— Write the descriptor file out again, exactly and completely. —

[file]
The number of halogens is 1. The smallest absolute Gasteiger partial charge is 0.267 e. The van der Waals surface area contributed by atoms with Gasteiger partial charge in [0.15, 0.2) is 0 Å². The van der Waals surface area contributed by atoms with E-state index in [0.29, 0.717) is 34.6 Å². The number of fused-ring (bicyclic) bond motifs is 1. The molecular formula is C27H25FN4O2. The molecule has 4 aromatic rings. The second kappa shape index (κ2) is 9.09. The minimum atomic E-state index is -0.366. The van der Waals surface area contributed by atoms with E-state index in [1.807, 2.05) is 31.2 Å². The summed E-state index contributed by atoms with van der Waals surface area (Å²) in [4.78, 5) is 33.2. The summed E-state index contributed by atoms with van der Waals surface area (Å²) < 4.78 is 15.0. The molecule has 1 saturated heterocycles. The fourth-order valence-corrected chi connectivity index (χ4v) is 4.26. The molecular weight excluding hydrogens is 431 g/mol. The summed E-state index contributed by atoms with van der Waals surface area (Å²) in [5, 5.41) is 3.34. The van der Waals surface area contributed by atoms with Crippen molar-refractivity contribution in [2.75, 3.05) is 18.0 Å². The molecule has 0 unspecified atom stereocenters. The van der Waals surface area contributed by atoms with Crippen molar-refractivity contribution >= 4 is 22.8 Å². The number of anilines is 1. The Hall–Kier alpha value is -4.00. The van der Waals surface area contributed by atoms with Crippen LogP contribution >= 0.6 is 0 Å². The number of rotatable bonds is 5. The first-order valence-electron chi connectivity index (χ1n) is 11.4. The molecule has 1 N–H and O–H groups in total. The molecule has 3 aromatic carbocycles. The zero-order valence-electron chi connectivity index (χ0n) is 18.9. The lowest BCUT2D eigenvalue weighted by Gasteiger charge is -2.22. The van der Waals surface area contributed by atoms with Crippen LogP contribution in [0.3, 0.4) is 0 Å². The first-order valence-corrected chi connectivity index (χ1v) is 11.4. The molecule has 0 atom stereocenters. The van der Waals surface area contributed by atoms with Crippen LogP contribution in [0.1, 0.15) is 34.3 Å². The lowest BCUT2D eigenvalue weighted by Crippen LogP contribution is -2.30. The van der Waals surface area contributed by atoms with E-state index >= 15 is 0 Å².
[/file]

The number of halogens is 1. The smallest absolute Gasteiger partial charge is 0.267 e. The van der Waals surface area contributed by atoms with Gasteiger partial charge in [0.15, 0.2) is 0 Å². The van der Waals surface area contributed by atoms with E-state index in [0.29, 0.717) is 34.6 Å². The number of fused-ring (bicyclic) bond motifs is 1. The molecular formula is C27H25FN4O2. The molecule has 4 aromatic rings. The second kappa shape index (κ2) is 9.09. The minimum atomic E-state index is -0.366. The van der Waals surface area contributed by atoms with E-state index in [1.807, 2.05) is 31.2 Å². The summed E-state index contributed by atoms with van der Waals surface area (Å²) in [4.78, 5) is 33.2. The summed E-state index contributed by atoms with van der Waals surface area (Å²) < 4.78 is 15.0. The molecule has 1 saturated heterocycles. The fourth-order valence-corrected chi connectivity index (χ4v) is 4.26. The molecular weight excluding hydrogens is 431 g/mol. The summed E-state index contributed by atoms with van der Waals surface area (Å²) in [5, 5.41) is 3.34. The van der Waals surface area contributed by atoms with Crippen molar-refractivity contribution in [2.75, 3.05) is 18.0 Å². The molecule has 0 unspecified atom stereocenters. The van der Waals surface area contributed by atoms with Crippen molar-refractivity contribution >= 4 is 22.8 Å². The number of anilines is 1. The Hall–Kier alpha value is -4.00. The van der Waals surface area contributed by atoms with Crippen LogP contribution >= 0.6 is 0 Å². The number of rotatable bonds is 5. The first-order valence-electron chi connectivity index (χ1n) is 11.4. The molecule has 1 N–H and O–H groups in total. The molecule has 3 aromatic carbocycles. The zero-order valence-electron chi connectivity index (χ0n) is 18.9. The lowest BCUT2D eigenvalue weighted by Gasteiger charge is -2.22. The van der Waals surface area contributed by atoms with Crippen LogP contribution in [0.3, 0.4) is 0 Å². The first-order valence-corrected chi connectivity index (χ1v) is 11.4. The molecule has 0 atom stereocenters. The van der Waals surface area contributed by atoms with Crippen LogP contribution in [0.1, 0.15) is 34.3 Å². The lowest BCUT2D eigenvalue weighted by Crippen LogP contribution is -2.30. The van der Waals surface area contributed by atoms with E-state index >= 15 is 0 Å².